At the beginning of an uncertain New Year, Cambridge Forum considers America’s position on the international stage with the help of Joseph Nye, one of the country’s foremost thinkers on American foreign policy. For the past eight decades, we have lived in “the American Century” – a period during which the US has enjoyed unrivalled global power – be it political, economic or military. Born on the cusp of this new era, Nye has spent a lifetime illuminating our understanding of the changing contours of America power and world affairs. His many books on the nature of power and political leadership have earned him his reputation as one of the most current and influential world scholars.
Joseph Nye shares his own personal memories of living through the American century. From his early years growing up on a farm in rural New Jersey to his time in the State Department, Pentagon and Intelligence Community during the Carter and Clinton administrations where he witnessed American power up close, shaping policy on key issues such as nuclear proliferation and East Asian security. After 9/11 drew the US into wars in Iraq and Afghanistan, Nye remained an astute observer and critic of the Bush, Obama and Trump presidencies. Today Nye brings a fresh and insightful perspective about America’s future role in the world; its primacy may be changing, but is it for the better? Join the discussion about what 2024 might hold for the declining arc of American power.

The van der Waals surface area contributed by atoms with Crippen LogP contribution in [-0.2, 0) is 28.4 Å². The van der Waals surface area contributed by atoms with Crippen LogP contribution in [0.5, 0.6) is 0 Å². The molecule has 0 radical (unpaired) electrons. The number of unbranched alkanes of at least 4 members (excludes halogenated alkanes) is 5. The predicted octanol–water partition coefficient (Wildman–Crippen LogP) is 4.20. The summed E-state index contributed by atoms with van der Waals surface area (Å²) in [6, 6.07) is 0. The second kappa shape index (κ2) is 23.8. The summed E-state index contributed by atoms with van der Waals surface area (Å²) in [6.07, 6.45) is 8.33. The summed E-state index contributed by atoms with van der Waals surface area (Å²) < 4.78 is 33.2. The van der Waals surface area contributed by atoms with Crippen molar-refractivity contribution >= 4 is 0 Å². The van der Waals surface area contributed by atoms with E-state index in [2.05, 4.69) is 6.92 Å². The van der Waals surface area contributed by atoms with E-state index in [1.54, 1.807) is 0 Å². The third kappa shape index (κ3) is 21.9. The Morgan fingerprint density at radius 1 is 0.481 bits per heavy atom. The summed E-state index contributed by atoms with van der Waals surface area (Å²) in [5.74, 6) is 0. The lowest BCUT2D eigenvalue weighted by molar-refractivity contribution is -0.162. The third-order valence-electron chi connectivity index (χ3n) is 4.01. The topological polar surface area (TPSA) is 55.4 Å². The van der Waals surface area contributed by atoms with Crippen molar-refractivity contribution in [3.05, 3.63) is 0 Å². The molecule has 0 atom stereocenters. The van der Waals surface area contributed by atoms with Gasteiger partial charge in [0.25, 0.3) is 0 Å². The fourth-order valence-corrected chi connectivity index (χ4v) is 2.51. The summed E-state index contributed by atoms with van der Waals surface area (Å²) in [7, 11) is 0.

Joseph Nye is a world-renowned authority on American power in the modern era whose work has influenced generations of scholars and policy-makers. His books Soft Power, The Future of Power, The Power to Lead, Is the American Century Over? and Do Morals Matter: Presidents and Foreign Policy from FDR to Trump are widely acclaimed and his writings have appeared in Foreign Affairs, Foreign Policy, the NYTamong others.